For the next 16 days, we’ll obsess over the athletic storylines of these Olympic Games. Will the United States continue its four-Olympiad streak of winning the medal count, or will China build on Beijing, when it won the most golds? Will Michael Phelps add to the legend of his record-setting gold-medal haul in Beijing, or will rival Ryan Lochte rain on his London parade? Will the biggest rock star at these Olympics, Jamaican sprinter Usain Bolt, repeat as fastest man on earth? Will this fresh group of American female gymnasts — no one is left from the 2008 team — win America’s first team gold since 1996 in Atlanta? Will the beach volleyball tandem of Misty May-Treanor and Kerri Walsh win a third gold medal in a row?
And will one of the 80 participating countries that have never won an Olympic medal — like the six-member delegation from Monaco, a country that’s been to a record 26 Olympic Games without medaling — surprise us all and bring Olympic glory to their small nations?
For these 16 days, we will talk about these athletes in terms of glory or failure. There will be heroes. There will be goats. And by the time the Olympic Stadium fills again on Aug. 12 for the closing ceremony, we will have concrete answers to all of these questions, in the form of medal or no medal.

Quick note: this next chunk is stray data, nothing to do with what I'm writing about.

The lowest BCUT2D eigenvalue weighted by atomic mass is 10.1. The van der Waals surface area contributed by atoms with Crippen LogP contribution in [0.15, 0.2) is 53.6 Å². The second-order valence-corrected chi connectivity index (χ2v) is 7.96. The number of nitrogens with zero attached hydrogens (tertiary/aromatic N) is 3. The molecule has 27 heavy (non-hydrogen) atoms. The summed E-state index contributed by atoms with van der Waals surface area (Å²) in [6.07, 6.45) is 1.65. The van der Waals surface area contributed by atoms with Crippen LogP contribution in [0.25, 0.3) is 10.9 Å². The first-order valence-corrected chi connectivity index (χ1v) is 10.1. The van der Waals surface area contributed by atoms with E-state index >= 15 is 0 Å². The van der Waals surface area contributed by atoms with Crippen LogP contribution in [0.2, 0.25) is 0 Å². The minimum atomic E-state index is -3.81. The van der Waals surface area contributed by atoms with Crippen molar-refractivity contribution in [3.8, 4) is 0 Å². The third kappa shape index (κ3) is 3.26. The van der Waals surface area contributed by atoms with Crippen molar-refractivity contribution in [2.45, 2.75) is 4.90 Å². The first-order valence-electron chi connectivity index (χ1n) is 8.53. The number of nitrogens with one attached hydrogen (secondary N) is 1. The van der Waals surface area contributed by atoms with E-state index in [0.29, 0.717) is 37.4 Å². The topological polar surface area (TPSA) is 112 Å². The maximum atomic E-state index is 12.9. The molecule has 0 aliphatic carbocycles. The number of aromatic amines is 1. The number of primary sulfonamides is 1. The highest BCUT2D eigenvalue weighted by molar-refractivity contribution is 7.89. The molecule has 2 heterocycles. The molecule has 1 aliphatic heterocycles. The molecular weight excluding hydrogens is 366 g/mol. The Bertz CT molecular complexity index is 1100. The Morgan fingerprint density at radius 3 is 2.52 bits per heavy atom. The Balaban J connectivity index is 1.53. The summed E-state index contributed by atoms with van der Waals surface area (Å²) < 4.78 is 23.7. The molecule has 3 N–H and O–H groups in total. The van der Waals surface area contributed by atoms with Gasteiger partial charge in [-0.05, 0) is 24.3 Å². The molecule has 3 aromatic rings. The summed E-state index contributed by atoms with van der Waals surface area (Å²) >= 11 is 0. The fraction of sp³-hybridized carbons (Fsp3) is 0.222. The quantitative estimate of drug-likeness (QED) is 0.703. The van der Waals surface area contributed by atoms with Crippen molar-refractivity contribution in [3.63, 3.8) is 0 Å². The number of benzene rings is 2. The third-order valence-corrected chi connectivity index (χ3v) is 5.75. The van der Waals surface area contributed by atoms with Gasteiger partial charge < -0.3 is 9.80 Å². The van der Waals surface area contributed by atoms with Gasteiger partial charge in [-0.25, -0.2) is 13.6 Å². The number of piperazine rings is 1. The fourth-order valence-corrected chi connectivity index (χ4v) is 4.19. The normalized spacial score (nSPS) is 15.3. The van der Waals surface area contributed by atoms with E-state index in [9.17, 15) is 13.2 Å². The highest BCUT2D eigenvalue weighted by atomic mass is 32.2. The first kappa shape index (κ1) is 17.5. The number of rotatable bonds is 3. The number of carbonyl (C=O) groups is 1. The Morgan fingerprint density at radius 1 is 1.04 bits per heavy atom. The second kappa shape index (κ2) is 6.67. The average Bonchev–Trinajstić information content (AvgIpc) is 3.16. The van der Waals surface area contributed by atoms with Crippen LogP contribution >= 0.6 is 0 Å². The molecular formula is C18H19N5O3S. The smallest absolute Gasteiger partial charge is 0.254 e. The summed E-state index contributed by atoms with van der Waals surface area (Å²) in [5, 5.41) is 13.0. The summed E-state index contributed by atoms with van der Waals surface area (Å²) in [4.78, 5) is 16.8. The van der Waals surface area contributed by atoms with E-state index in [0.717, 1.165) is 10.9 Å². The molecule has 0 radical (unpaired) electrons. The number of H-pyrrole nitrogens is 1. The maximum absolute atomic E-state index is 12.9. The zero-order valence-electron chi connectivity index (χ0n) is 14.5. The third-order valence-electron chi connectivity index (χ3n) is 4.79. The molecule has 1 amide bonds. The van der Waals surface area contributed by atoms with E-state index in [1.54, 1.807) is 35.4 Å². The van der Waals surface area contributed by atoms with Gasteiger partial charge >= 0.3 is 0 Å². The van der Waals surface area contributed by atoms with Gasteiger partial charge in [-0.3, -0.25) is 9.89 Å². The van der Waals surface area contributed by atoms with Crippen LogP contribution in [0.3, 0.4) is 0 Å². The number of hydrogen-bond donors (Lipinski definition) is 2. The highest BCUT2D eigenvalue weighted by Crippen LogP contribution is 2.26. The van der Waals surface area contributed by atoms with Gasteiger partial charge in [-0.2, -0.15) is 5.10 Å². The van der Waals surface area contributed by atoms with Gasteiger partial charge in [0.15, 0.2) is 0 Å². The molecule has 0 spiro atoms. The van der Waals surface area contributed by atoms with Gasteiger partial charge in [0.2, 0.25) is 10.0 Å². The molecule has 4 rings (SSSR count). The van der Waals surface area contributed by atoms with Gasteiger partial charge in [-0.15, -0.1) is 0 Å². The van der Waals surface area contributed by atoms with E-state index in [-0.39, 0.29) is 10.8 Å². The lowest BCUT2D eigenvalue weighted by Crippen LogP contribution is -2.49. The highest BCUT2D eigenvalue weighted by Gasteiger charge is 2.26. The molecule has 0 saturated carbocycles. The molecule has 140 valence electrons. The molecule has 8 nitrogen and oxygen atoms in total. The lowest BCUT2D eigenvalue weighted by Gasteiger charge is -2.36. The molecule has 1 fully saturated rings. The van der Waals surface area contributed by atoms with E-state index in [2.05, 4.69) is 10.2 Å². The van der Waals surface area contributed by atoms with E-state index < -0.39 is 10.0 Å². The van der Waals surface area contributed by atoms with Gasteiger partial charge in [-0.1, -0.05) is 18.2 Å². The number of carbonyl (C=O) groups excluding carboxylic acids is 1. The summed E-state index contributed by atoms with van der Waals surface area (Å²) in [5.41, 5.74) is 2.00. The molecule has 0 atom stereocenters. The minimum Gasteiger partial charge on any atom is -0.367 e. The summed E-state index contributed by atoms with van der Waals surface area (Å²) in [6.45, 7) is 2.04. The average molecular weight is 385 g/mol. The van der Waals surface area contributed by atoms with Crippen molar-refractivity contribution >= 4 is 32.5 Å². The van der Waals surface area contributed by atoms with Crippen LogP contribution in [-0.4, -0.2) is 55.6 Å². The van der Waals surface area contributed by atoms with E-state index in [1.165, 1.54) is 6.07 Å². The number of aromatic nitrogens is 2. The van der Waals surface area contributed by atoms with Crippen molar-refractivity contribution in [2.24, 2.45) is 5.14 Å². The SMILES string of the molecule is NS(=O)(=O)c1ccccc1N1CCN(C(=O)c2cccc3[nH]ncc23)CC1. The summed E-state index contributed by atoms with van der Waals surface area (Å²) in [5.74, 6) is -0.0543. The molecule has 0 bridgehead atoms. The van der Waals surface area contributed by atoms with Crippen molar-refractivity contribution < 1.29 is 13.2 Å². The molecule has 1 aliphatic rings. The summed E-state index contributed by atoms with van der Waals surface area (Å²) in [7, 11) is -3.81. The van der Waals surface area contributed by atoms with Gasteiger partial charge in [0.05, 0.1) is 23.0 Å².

But Friday night was about something less tangible. This was about an ideal rather than a storyline. This was about valuing the worldwide aspiration of the Olympic movement over athletic achievement. This was one of the few times when the motto for the London Games — “Inspire a generation” — wasn’t cheesy at all. This was a bit of a tonic to the state of the world today.
It is, we’ve all heard, a time of global strife. Iran and Israel are at loggerheads. Afghanistan and Iraq aren’t the stalwarts of stable Middle Eastern democracy we’d hoped. Both the American and world economies are still in a tailspin that started just after the 2008 Summer Games. Climate change threatens us all, we’re told. So does terrorism.
But the Olympics? They’re an escape from all that. The Olympics reflect the best of humanity. The games reflect our need as a people to go higher, faster, stronger. The games reflect our desire to compete, and our best impulses toward fair play, humanity at our most courageous. The games show that humans can live together in peace and sport, if only for a couple of weeks.
Sure, the games can reflect the worst of our world, too: the phalanxes of security reflecting our fear of terrorism, the money pot reflecting our materialism, the doping reflecting our win-at-all-costs ethic. But the best part of the opening ceremonies of an Olympic Games? We don’t focus on any of that, not yet.
Call it Olympic naiveté that was on display Friday night, when the UN secretary general called for “warring parties to lay down their weapons during the games.” Call it a too-extravagant display in a time of supposed austerity. Go ahead and take the cynic’s view on the Olympic oath, “for the glory of sport and the honor of our teams.” No, thanks. I’ll call it all the purity of these Olympic Games.
Follow Reid Forgrave on Twitter @reidforgrave or email him at email@example.com.